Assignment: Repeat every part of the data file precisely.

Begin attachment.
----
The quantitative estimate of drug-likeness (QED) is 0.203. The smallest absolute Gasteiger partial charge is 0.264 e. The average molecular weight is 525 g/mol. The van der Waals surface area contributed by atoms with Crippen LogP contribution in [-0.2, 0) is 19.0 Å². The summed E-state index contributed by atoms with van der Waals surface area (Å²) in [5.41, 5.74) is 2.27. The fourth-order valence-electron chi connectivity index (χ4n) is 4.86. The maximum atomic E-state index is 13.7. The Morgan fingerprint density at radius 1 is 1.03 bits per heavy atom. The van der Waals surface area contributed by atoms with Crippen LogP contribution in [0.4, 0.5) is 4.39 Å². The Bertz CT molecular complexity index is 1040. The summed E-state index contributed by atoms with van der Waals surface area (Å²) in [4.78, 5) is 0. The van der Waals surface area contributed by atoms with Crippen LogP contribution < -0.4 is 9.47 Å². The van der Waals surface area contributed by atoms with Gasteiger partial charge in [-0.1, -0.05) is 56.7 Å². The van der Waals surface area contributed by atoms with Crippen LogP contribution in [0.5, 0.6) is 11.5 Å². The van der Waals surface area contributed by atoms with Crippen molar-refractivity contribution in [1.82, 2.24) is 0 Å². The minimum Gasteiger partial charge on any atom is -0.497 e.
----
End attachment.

The quantitative estimate of drug-likeness (QED) is 0.203. The smallest absolute Gasteiger partial charge is 0.264 e. The average molecular weight is 525 g/mol. The van der Waals surface area contributed by atoms with Crippen LogP contribution in [-0.2, 0) is 19.0 Å². The summed E-state index contributed by atoms with van der Waals surface area (Å²) in [5.41, 5.74) is 2.27. The fourth-order valence-electron chi connectivity index (χ4n) is 4.86. The maximum atomic E-state index is 13.7. The Morgan fingerprint density at radius 1 is 1.03 bits per heavy atom. The van der Waals surface area contributed by atoms with Crippen LogP contribution in [0.4, 0.5) is 4.39 Å². The Bertz CT molecular complexity index is 1040. The summed E-state index contributed by atoms with van der Waals surface area (Å²) in [4.78, 5) is 0. The van der Waals surface area contributed by atoms with Crippen LogP contribution < -0.4 is 9.47 Å². The van der Waals surface area contributed by atoms with Gasteiger partial charge in [-0.1, -0.05) is 56.7 Å². The van der Waals surface area contributed by atoms with Crippen LogP contribution in [0.5, 0.6) is 11.5 Å². The van der Waals surface area contributed by atoms with Crippen molar-refractivity contribution in [1.82, 2.24) is 0 Å². The minimum Gasteiger partial charge on any atom is -0.497 e.